In January 2013, Laura Poitras, an American documentary film director/producer who had been working for several years on a film about monitoring programs in the US that were the result of the September 11 attacks, receives an encrypted e-mail from a stranger who called himself, "Citizen Four." In it, he offers her inside information about illegal wiretapping practices of the US National Security Agency (NSA) and other intelligence agencies. In June 2013, accompanied by investigative journalist Glenn Greenwald and The Guardian intelligence reporter Ewen MacAskill, she travels to Hong Kong with her camera for the first meeting with the stranger, who reveals himself as Edward Snowden.
The movie is set in 1936 in Barcelona in the midst of the Spanish Revolution and Spanish Civil War. Militia women Pilar (Ana Belen) and Floren (Victoria Abril) are joined by former prostitute Charo (Loles Leon) and former nun Maria (Ariadna Gil). The film opens with scenes of working class militants demolishing and burning religious icons, as they shout "down with Capitalism!" and "long live the libertarian revolution!"
Dror Moreh a décidé de réaliser ce film après avoir mesuré l'importance décisive du Shabak (Shin Beth) sur la scène politique israélienne depuis quarante ans. Ces six directeurs à la retraite de la sécurité israélienne évoquent leurs victoires et les échecs passés sans nostalgie. Très critiques vis-à-vis des politiques menées par leurs gouvernements (à l'exception de celui d'Yitzhak Rabin), ils défendent tous un changement radical de politique en Israël : la recherche de la paix et la reconnaissance au plus tôt de l’État palestinien.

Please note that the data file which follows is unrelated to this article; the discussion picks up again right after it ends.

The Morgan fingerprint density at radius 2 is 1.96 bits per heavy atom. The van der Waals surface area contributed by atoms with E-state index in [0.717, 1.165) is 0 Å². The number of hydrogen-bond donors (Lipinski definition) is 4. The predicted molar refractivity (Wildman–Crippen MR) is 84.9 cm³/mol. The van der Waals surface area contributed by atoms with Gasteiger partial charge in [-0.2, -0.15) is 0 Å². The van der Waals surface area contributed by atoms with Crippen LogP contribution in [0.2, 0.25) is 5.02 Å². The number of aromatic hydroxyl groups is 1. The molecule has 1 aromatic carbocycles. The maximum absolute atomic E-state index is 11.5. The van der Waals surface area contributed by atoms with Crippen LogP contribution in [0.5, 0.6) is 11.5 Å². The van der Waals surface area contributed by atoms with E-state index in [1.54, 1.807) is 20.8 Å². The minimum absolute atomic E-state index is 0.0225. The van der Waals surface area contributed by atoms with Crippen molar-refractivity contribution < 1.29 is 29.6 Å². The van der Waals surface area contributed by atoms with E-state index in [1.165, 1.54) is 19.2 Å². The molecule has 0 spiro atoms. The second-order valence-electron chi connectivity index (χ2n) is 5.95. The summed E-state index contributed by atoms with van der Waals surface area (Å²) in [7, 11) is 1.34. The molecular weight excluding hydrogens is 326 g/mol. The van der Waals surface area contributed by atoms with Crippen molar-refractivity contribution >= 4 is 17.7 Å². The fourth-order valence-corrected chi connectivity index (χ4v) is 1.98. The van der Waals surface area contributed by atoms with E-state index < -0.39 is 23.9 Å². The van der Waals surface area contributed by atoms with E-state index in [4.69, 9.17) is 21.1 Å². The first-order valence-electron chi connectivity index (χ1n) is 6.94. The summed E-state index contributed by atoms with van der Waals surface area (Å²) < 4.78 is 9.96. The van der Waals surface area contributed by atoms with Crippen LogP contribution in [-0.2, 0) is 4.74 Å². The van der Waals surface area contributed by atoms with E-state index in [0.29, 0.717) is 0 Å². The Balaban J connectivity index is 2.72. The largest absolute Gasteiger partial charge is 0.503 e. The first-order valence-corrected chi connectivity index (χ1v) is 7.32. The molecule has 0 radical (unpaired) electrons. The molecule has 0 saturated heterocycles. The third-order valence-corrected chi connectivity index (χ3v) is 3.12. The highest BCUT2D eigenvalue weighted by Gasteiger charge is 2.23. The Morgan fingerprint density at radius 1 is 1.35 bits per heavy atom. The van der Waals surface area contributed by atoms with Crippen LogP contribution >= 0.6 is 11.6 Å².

Fed Up shows how the first dietary guidelines issued by the U.S. government 30 years ago overlooked the role of dietary sugar in increasing risks of obesity, diabetes, and associated ill-health outcomes, particularly in children. Since these guidelines effectively condoned unlimited addition of sugar to foods consumed by children, sugar consumption has greatly increased, obesity has skyrocketed, and generations of children have grown up far fatter than their parents. These children face impaired health and shorter lifespans as a result. As the relationship between the high-sugar diet and poor health has emerged, entrenched sugar industry interests with almost unlimited financial lobbying resources have beaten back attempts by parents, schools, states, and in Congress to provide a healthier diet for children.